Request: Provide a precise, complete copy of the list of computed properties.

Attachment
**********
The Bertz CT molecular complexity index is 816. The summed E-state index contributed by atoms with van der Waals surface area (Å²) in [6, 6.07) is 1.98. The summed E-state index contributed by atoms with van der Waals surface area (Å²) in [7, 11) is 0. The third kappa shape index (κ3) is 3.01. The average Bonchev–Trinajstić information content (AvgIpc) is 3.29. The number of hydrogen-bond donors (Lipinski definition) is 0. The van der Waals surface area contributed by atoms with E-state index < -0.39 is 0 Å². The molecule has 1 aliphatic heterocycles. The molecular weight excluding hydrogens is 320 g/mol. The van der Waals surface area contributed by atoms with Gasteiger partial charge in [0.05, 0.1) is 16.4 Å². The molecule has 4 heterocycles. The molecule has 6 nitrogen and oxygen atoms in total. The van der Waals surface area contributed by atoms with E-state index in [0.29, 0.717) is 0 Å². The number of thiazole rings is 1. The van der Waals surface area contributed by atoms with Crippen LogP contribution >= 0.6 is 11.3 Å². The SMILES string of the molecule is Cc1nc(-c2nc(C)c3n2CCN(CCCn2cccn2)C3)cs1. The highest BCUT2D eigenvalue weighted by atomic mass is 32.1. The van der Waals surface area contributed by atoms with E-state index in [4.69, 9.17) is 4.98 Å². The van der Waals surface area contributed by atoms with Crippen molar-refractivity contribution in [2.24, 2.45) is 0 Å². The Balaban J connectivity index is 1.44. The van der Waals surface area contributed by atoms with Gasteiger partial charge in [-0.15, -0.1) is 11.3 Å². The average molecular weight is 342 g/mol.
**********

The Bertz CT molecular complexity index is 816. The summed E-state index contributed by atoms with van der Waals surface area (Å²) in [6, 6.07) is 1.98. The summed E-state index contributed by atoms with van der Waals surface area (Å²) in [7, 11) is 0. The third kappa shape index (κ3) is 3.01. The average Bonchev–Trinajstić information content (AvgIpc) is 3.29. The number of hydrogen-bond donors (Lipinski definition) is 0. The van der Waals surface area contributed by atoms with E-state index < -0.39 is 0 Å². The molecule has 1 aliphatic heterocycles. The molecular weight excluding hydrogens is 320 g/mol. The van der Waals surface area contributed by atoms with Gasteiger partial charge in [0.05, 0.1) is 16.4 Å². The molecule has 4 heterocycles. The molecule has 6 nitrogen and oxygen atoms in total. The van der Waals surface area contributed by atoms with E-state index in [0.29, 0.717) is 0 Å². The number of thiazole rings is 1. The van der Waals surface area contributed by atoms with Crippen LogP contribution >= 0.6 is 11.3 Å². The SMILES string of the molecule is Cc1nc(-c2nc(C)c3n2CCN(CCCn2cccn2)C3)cs1. The highest BCUT2D eigenvalue weighted by atomic mass is 32.1. The van der Waals surface area contributed by atoms with E-state index in [4.69, 9.17) is 4.98 Å². The van der Waals surface area contributed by atoms with Crippen molar-refractivity contribution in [2.24, 2.45) is 0 Å². The Balaban J connectivity index is 1.44. The van der Waals surface area contributed by atoms with Gasteiger partial charge in [-0.15, -0.1) is 11.3 Å². The average molecular weight is 342 g/mol.